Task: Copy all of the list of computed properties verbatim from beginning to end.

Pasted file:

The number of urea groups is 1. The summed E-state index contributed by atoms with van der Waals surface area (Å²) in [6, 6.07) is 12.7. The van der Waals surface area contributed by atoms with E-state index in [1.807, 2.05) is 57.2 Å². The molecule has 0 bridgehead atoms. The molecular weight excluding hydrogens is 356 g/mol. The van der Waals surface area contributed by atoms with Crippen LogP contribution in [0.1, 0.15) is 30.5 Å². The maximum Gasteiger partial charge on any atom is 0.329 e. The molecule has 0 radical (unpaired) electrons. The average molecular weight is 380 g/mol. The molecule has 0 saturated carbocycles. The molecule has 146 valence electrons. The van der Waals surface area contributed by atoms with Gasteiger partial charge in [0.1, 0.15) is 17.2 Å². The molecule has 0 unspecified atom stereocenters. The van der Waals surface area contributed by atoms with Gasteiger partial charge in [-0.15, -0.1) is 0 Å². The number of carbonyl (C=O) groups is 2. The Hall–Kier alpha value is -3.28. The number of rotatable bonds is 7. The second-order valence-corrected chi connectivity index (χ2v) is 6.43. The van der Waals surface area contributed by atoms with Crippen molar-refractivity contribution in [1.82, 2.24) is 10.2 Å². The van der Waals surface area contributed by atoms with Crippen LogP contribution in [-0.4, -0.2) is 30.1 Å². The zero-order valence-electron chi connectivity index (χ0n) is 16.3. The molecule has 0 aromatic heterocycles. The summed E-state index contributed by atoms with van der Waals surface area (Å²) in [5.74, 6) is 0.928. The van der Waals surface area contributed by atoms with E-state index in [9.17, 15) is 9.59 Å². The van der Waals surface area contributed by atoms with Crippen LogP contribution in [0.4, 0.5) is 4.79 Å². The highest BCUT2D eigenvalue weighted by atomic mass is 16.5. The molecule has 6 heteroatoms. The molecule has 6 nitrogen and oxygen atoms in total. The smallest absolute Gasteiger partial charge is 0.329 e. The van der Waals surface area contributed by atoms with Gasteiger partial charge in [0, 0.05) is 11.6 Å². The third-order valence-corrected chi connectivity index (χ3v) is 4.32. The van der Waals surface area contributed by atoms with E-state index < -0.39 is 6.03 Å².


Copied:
The number of urea groups is 1. The summed E-state index contributed by atoms with van der Waals surface area (Å²) in [6, 6.07) is 12.7. The van der Waals surface area contributed by atoms with E-state index in [1.807, 2.05) is 57.2 Å². The molecule has 0 bridgehead atoms. The molecular weight excluding hydrogens is 356 g/mol. The van der Waals surface area contributed by atoms with Crippen LogP contribution in [0.1, 0.15) is 30.5 Å². The maximum Gasteiger partial charge on any atom is 0.329 e. The molecule has 0 radical (unpaired) electrons. The average molecular weight is 380 g/mol. The molecule has 0 saturated carbocycles. The molecule has 146 valence electrons. The van der Waals surface area contributed by atoms with Gasteiger partial charge in [0.1, 0.15) is 17.2 Å². The molecule has 0 unspecified atom stereocenters. The van der Waals surface area contributed by atoms with Gasteiger partial charge in [-0.15, -0.1) is 0 Å². The number of carbonyl (C=O) groups is 2. The Hall–Kier alpha value is -3.28. The number of rotatable bonds is 7. The second-order valence-corrected chi connectivity index (χ2v) is 6.43. The van der Waals surface area contributed by atoms with Crippen molar-refractivity contribution in [1.82, 2.24) is 10.2 Å². The van der Waals surface area contributed by atoms with Crippen LogP contribution in [-0.4, -0.2) is 30.1 Å². The zero-order valence-electron chi connectivity index (χ0n) is 16.3. The molecule has 0 aromatic heterocycles. The summed E-state index contributed by atoms with van der Waals surface area (Å²) in [5.74, 6) is 0.928. The van der Waals surface area contributed by atoms with E-state index in [9.17, 15) is 9.59 Å². The van der Waals surface area contributed by atoms with Crippen LogP contribution in [0.4, 0.5) is 4.79 Å². The highest BCUT2D eigenvalue weighted by atomic mass is 16.5. The molecule has 6 heteroatoms. The molecule has 6 nitrogen and oxygen atoms in total. The smallest absolute Gasteiger partial charge is 0.329 e. The van der Waals surface area contributed by atoms with Gasteiger partial charge in [0, 0.05) is 11.6 Å². The third-order valence-corrected chi connectivity index (χ3v) is 4.32. The van der Waals surface area contributed by atoms with E-state index < -0.39 is 6.03 Å².